You may be afraid that the boys or girls might look at you funny or may even say something to you in the bathroom or locker rooms, but as Matson described it, nobody really minds. Matson’s comfort with being himself at MTHS means that there’s just one less kid living as someone they aren’t, he said.

An experience many transgender students that the Hawkeye interviewed had in common was the lack of respect some students have shown toward their pronouns and gender identity.

John identifies as a transgender male and said he was once called a “tranny”, “an abomination” and told to “burn in hell.” Some students have refused to acknowledge his wishes and identity and told him that he was faking it. He said he has once even had another student’s’ parent come after him, resulting in him feeling unsafe at school.


On the bright side, he said that the teachers who do know he is out have been supportive. Although, he feels the school as a community could all be more supportive as a whole.

Not feeling safe enough to come to school and dealing with the issues John has dealt with isn’t right.

“I think the school could be more supportive, it’s an active effort for everyone,” John expressed.

So what can we do?

It is important that every student feels safe and like they matter when they come to school. You don’t have to necessarily agree with their choices, but members of the Gay Straight Alliance club at MTHS, especially those who are transgender, ask you to respect those choices.

That can be as simple as using their preferred pronouns. All the people interviewed said they would not be offended if someone asked for their pronouns, as long as it’s done respectfully.

Statistically, transgender youth are twice as likely to develop substance abuse problems, compared to the cis gender youth, according to the Gay, Lesbian and Straight Education Network (GLSEN). In addition, 55 percent of transgender youth report physical abuse and 34 percent experience physical abuse from parents, according to GLSEN.

These percentages are quite gut wrenching, but to add on to the physical abuse a transgender youth may face, they have to deal with the ridicule from their peers and sometimes even teachers. Students in the LGBT community, not just trans students, have a 28 percent dropout rate, GLSEN reports.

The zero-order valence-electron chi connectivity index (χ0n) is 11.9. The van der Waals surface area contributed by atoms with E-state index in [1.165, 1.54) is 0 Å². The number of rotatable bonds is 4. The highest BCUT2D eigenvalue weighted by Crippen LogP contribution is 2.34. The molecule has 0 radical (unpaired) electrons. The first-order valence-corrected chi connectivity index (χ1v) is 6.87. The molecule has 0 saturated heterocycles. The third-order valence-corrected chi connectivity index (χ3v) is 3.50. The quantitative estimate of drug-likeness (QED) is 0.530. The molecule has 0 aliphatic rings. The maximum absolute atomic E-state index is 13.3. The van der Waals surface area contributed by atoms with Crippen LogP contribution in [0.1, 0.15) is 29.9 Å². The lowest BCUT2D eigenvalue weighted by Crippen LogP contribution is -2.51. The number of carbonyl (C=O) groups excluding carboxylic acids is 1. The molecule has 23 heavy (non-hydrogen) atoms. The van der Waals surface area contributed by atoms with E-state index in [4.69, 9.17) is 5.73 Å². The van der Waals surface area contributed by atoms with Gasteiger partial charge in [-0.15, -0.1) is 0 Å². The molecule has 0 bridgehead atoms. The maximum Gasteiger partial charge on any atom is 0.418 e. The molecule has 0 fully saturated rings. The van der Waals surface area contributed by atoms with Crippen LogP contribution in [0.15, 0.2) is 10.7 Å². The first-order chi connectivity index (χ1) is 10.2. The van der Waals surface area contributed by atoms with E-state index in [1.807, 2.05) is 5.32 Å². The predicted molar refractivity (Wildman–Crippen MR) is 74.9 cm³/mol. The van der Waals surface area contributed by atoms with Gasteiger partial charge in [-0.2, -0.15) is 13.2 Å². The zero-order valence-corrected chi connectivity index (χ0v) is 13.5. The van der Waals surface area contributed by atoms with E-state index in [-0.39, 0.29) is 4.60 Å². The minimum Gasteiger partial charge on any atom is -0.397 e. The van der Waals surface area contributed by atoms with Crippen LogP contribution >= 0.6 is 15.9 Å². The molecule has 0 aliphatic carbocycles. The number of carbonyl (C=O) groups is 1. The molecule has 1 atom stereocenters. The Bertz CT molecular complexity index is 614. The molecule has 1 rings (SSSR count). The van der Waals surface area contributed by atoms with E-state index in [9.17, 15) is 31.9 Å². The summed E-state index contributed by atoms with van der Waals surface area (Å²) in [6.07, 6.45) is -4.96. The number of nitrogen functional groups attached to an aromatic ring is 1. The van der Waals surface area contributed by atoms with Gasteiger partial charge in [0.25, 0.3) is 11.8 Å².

On average, students will hear 26 anti-LGBT comments in a school day, while a third of these comments may come from a staff member, GLSEN also reported. These challenges, along with many others, lead to the sad fact that more than 50 percent of transgender youths attempt suicide, according to the University of New Hampshire.

As a school and a society, it is our duty to make sure every student, no matter their differences, feels safe and accepted at our school. Because after all, we are all human.

It’s not logical to expect everyone to be kind to one another and respect their life choices, but that doesn’t mean we can’t advocate for it.

The world is hard enough for transgender people, especially youth. Let’s not make it so that they’re too scared to come to school, or even pushed to the point of dropping out.

Thankfully, we do have a safe place at MTHS, but why can’t the whole school be a safe place, a place where people are free to be who they are without judgement or criticism?

If you are questioning your gender, sexuality, or even if you just have questions or would like to support your fellow students, the Gay Straight Alliance (GSA) club would love to see you at the weekly meetings.

The GSA meets from 2-3 p.m. on Mondays and Fridays in room 226, Ms. Widrig-Hodges’ room. Everyone should go to the meetings at least once this year, including teachers. We urge everyone to take the time to get to know students with differences.

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Issa Moffet, Staff